A state of disaster in 1951

ORIGINALLY WRITTEN JERRY ENGLER
Marion County and its towns hit by the flood-Marion, Florence and Peabody-weren’t isolated from the wider event that swept the region.


According to the U.S. Geological Survey, the flood covered the basin areas of the Kansas River, Marais des Cygnes, Neosho-which includes its tributary, the Cottonwood-and Verdigris in Kansas, and the Osage and Missouri basins in Missouri.


Name any central or eastern Kansas stream that was a tributary to one of these basins, and it was flooded-the Solomon, the Smoky Hill, the Wakarusa, Diamond Creek, the Republican and more.


According to the USGS, 19 people were killed and 1,100 injured because of flooding.


In the Kansas and Missouri river basins alone, where most media attention was focused, 2 million acres were flooded, 45,000 homes damaged or destroyed, 17 major bridges-some of them weighted with locomotives to try to hold them-were washed away. Parts of cities like Manhattan, Topeka, Lawrence and Kansas City were devastated.


Total damage was estimated at $2.5 billion at the time-which would be $17 billion in 2000.


Of course the 1951 flood wasn’t possible without the 1951 storm, or series of storms. Both the USGS and the U.S. Weather Bureau recorded that May and June of 1951 had above-normal rainfall that had left the soil saturated and streams overflowing.


Many Kansas communities already had experienced significant flooding. Manhattan was regarded as particularly hard-hit.


The USGS reports: “Then came the great storm of July 9-13 that was centered near the common divide of the Kansas and Neosho river basins (including Marion County). Precipitation began during the afternoon of July 9 and continued through the morning of July 10.


“Following a brief respite, the precipitation began again the evening of July 10 and continued through July 12. Each day was characterized by excessive rainfall during the late afternoon and night with little or no rainfall during the early and mid-afternoon hours. By midnight, July 13, almost unprecedented total amounts of rain had fallen since the beginning of the storm.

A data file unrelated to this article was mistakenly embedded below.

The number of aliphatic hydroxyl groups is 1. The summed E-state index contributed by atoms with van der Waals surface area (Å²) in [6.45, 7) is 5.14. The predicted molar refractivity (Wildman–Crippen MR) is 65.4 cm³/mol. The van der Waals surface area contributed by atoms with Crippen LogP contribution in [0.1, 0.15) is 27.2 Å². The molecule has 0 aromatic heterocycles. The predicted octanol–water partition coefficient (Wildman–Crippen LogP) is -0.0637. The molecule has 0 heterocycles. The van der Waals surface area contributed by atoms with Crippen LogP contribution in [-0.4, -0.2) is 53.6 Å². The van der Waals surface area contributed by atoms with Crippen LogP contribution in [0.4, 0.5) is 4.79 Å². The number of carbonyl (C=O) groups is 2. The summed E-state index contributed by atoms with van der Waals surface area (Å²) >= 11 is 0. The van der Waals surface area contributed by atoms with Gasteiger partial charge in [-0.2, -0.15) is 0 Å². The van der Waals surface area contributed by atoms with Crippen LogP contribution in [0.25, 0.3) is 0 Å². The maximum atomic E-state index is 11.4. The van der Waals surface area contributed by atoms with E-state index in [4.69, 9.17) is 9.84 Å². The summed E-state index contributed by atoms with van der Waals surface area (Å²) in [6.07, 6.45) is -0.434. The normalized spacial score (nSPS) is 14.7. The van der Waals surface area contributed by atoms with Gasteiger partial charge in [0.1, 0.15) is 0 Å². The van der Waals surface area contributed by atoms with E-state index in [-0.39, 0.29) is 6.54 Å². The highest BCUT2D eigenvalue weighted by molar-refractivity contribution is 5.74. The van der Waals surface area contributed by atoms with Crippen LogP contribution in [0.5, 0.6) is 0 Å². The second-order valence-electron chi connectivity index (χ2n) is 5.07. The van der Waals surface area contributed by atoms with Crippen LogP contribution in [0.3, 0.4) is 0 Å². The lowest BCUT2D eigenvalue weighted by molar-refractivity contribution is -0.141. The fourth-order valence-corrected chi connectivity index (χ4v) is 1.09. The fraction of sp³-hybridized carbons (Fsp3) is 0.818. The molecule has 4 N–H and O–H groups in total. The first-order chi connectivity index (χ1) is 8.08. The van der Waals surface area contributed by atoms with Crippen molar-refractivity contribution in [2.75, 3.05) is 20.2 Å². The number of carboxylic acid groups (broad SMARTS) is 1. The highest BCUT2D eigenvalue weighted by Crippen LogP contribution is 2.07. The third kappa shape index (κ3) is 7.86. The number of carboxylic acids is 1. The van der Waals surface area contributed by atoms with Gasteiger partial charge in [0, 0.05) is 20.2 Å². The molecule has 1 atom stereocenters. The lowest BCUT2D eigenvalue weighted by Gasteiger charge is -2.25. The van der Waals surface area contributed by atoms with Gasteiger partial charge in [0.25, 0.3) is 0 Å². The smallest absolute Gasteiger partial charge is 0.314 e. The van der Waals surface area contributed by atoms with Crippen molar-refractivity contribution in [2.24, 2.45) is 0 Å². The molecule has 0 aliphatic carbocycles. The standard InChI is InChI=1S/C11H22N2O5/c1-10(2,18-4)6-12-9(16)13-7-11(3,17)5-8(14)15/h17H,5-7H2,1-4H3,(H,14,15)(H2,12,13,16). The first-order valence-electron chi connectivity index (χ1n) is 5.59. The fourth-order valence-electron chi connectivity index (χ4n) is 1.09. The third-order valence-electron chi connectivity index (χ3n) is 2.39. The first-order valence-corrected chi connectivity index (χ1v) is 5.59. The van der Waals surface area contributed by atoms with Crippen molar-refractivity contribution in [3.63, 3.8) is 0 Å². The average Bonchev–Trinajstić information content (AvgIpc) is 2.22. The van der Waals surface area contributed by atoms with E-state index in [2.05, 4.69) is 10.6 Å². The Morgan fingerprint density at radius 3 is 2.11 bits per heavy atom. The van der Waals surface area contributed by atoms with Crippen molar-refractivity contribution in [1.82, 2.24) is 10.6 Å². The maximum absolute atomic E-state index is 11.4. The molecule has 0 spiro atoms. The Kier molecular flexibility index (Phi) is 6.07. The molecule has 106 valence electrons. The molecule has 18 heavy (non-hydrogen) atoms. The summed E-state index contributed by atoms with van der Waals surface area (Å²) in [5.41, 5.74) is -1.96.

“Four areas of particularly excessive rainfall centered about 27 miles southwest of Manhattan, 36 miles south-southwest of Manhattan, 15 miles southwest of Emporia and 30 miles west-southwest of Topeka, had total storm amounts of more than 16 inches.”


In Marion County, according to records held by the Corps of Engineers at Marion Reservoir: “The flood of record on the Cottonwood River at Marion occurred July 9-12 with the peak occurring on the 11th. This flood resulted from heavy rainfall on the nights of the 9th and 10th, and was aggravated by a three-inch rainfall the morning of the 12th.


“Rainfall reports, many of them unofficial, ranged from 7.5 to 20 inches for the July 9-12 period. The average was 9.5 inches over the South Cottonwood, 10.2 inches over the Cottonwood, and 15.1 inches over the Mud and Clear Creek basins.


“The depth of flooding at Marion was 8.8 feet.”

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